Russia this week gave a reserved response to the sacking of Bolton. The Kremlin said it would make assessments of a positive change in US policy based on actions, not mere announcements, such as the firing of Bolton. Time will tell.

It seems significant that immediately after Bolton was relieved of his post, Trump hinted to reporters that he was considering lifting sanctions off Iran if such a move persuaded Iranian President Hassan Rouhani to hold a face-to-face meeting with Trump at the United Nations general assembly in New York later this month.

Iran has repeatedly stated categorically that there will be no talks with Trump unless his administration revokes sanctions and returns to abiding by the nuclear accord. If there is a serious pivot to normal diplomacy by the White House, then what Trump does about sanctions on Iran will be a litmus test.

The same can be said about US sanctions on Russia. If Trump is earnest about a genuine reset in bilateral relations, then he must get rid of the raft of sanctions that Washington has piled on Moscow since the 2014 Ukraine crisis amid the many spurious allegations leveled against Russia.

Bolton banished is but a small step towards a more diplomatically engaged US administration. But it would be unwise to expect the departure of this one figure as being a portent for progress and a more peaceful policy emerging in Washington.

The Washington establishment, the deep state and the bipartisan War Party, with its entrenched Cold War ideology, seems to have an endemic sway over policy which may thwart Trump’s efforts to direct a less belligerent US.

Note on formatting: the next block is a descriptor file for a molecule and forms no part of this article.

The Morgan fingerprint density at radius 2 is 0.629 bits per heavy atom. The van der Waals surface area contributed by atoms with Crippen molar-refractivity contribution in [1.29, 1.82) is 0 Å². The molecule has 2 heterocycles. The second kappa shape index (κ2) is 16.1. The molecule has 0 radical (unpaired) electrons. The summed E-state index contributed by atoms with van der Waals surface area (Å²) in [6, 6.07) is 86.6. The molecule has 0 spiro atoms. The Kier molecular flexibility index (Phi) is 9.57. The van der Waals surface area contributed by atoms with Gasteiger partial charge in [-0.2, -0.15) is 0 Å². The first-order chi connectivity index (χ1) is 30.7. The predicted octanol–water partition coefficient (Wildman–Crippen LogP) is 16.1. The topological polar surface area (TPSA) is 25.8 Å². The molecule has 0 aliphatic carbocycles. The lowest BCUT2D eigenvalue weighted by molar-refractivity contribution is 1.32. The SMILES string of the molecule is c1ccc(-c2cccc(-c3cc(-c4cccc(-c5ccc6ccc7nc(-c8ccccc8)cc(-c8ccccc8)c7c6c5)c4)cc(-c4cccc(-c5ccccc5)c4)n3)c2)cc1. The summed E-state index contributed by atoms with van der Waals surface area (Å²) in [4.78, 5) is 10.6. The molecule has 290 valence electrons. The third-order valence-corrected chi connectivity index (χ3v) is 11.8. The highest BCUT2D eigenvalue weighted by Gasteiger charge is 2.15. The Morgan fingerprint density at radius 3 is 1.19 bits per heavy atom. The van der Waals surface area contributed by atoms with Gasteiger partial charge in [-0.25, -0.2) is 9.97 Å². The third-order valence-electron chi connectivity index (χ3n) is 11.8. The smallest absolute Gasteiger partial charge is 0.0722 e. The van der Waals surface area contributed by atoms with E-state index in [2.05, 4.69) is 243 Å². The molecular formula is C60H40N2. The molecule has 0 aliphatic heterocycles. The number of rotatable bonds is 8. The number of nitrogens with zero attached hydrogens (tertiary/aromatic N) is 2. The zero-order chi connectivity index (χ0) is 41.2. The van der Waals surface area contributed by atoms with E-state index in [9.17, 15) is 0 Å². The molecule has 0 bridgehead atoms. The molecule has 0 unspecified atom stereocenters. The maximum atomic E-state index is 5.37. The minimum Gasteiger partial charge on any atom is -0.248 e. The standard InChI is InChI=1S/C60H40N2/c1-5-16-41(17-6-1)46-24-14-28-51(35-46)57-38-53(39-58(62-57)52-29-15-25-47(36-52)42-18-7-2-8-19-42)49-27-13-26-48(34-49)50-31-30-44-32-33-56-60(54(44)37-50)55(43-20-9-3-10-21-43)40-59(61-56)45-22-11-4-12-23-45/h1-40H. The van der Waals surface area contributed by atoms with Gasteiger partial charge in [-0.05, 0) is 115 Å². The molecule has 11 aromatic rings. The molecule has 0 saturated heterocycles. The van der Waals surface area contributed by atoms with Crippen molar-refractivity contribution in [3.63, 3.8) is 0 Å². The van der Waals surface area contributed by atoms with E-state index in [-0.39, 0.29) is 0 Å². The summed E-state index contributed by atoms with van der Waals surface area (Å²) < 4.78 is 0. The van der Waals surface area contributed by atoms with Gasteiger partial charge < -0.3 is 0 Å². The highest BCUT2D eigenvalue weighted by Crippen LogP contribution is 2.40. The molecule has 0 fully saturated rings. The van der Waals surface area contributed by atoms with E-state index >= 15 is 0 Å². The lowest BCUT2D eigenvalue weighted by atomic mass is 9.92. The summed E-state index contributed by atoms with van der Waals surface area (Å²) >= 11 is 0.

To illustrate the twisted nature of the US establishment, one only had to read the way sections of the American corporate-controlled media lamented the departure of Bolton.

The New York Times, which is a dutiful conduit for deep state intelligence and the foreign policy establishment, actually bemoaned the ouster of Bolton, calling him a “voice of restraint”.

The NY Times commented, with approval, on how Bolton “objected to attempts to pursue diplomatic avenues with players considered American enemies.

And he angered Trump with a last-minute battle against a peace agreement with the Taliban… whether it was inviting the Taliban to Camp David or cooperating with Russia, he [Bolton] was the national security adviser who said no.”

In another piece this week, the NY Times commented, again approvingly of Bolton: “Mr Bolton strongly opposed detente with Iran, and his unceremonious ouster has reignited concerns among some Republicans [and Democrats] in Congress about the White House’s declining projection of American military power around the world.”

Can you believe it? The so-called US “newspaper of record” is somehow valorizing an out-and-out warmonger in the form of Bolton, and appears to be advocating “projection of American military power around the world”. The latter phrase being but an Orwellian euphemism for imperialism and war.

The sobering conclusion is that Bolton’s departure hardly heralds a new beginning of diplomacy and engagement by Trump, if we assume to give this president the benefit of doubt for good intentions.

Bolton may be gone, but there are formidable political forces in the US establishment which will work to ensure Trump’s room for maneuver remains heavily compressed.

The Cold War ideology is so ingrained in Washington, it is much bigger than just one man, whether that is the vile personage of Bolton or the more flexible Trump.

 

Editorial, SCF

 

The 21st Century